Yorkshire and Clydesdale tops savings tables
With less than five weeks to go before the end of the tax year, new cash Isa deals are still very thin on the ground. Best deals include the new two-year fixed-rate deal from both Yorkshire Bank and Clydesdale Bank at a tax-free 2.1%. For one year the top deal is 1.6% from Virgin Money.
On easy-access cash Isas, Post Office Premier Isa pays 1.5% - but you are limited to two withdrawals a year. And the rate includes a bonus for the first 18 months you are in the account, after which the rate drops to 0.65%.
National Savings & Investments Direct Isa also pays 1.5% with no bonus - but you cannot transfer your existing cash Isas into this account.
The best deal for transfers with no bonus is Barclays Bank Instant Cash Isa 1 at 1.49% on £30,000 or more, while GE Capital Direct pays 1.4% on its Cash Isa Issue 4 on £500 or more.
On taxable easy-access accounts, Skipton Building Society Limited Edition e-Saver, State Bank of India Online Instant Access and Kent Reliance Easy Access Issue 8 all pay 1.25% before tax (1% after) with no bonus.
AA Savings, where the deposit taker is Halifax, also pays 1.25% (1%), but this includes a bonus for the first 12 months, after which the rate drops to 0.5% (0.4%).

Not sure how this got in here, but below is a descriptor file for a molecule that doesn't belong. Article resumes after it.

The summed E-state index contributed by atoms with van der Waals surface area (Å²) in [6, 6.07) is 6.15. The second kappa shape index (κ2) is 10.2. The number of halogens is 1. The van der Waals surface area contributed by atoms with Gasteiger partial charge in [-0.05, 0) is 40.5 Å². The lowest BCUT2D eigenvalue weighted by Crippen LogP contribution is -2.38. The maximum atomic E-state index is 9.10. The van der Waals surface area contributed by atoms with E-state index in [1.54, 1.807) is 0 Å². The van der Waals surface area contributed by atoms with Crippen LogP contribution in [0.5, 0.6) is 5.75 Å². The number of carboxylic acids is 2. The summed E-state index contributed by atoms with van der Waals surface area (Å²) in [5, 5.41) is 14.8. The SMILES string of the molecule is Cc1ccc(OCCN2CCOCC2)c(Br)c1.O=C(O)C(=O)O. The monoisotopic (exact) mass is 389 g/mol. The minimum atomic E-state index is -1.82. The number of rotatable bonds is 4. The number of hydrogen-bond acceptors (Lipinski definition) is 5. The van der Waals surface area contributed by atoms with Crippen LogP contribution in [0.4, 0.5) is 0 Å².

On fixed-rate bonds the top one-year rate comes from National Savings and Investments at 2.8% (2.24%), but this deal is only open to those age 65 or over and the maximum investment is £10,000. The next best rate comes from Harrods Bank at 1.75% (1.4%), followed by Post Office at 1.7% (1.36%).
You can tie your money up for 18 months with Harrods Bank at 1.95% (1.56%), and Harrods Bank also pays the top rate for two years at 2.25% (1.8%), followed by Shawbrook Bank at 2% (1.6%).
For three years National Savings leads the field with 4% (3.2%) for those aged 65 or over. The next best deals, open to all, come from Harrods Bank and Close Brothers, both at 2.5% (2%).
This article was written for our sister website Money Observer
Invidivual Savings Accounts were introduced on 6 April 1999 to replace personal equity plans (PEPs) and tax-exempt special savings accounts (TESSAs) with one plan that covered both stockmarket and savings products, the returns from which are tax-exempt. The ISA is not in itself an investment product. Rather, it’s a tax-free “wrapper” in which you place investments and savings up to a specified annual allowance where the returns (capital growth, dividends, interest) are tax-exempt (you don’t have to declare ISAs and their contents on your tax return). However, any dividends are taxed within the investment, and that can’t be reclaimed.
This is a mutual organisation owned by its members and not by shareholders. These societies offer a range of financial services but have historically concentrated on taking deposits from savers and lending the money to borrowers as mortgages, hence the name. In the mid-1990s many societies “demutualised” and became banks. One academic study (Heffernan, 2003) found demutualised societies’ pricing on deposits and mortgages was more favourable to shareholders than to customers, with the remaining mutual building societies offering consistently better rates. In 1900, there were 2,286 building societies in the UK; in 2011, there are just 51.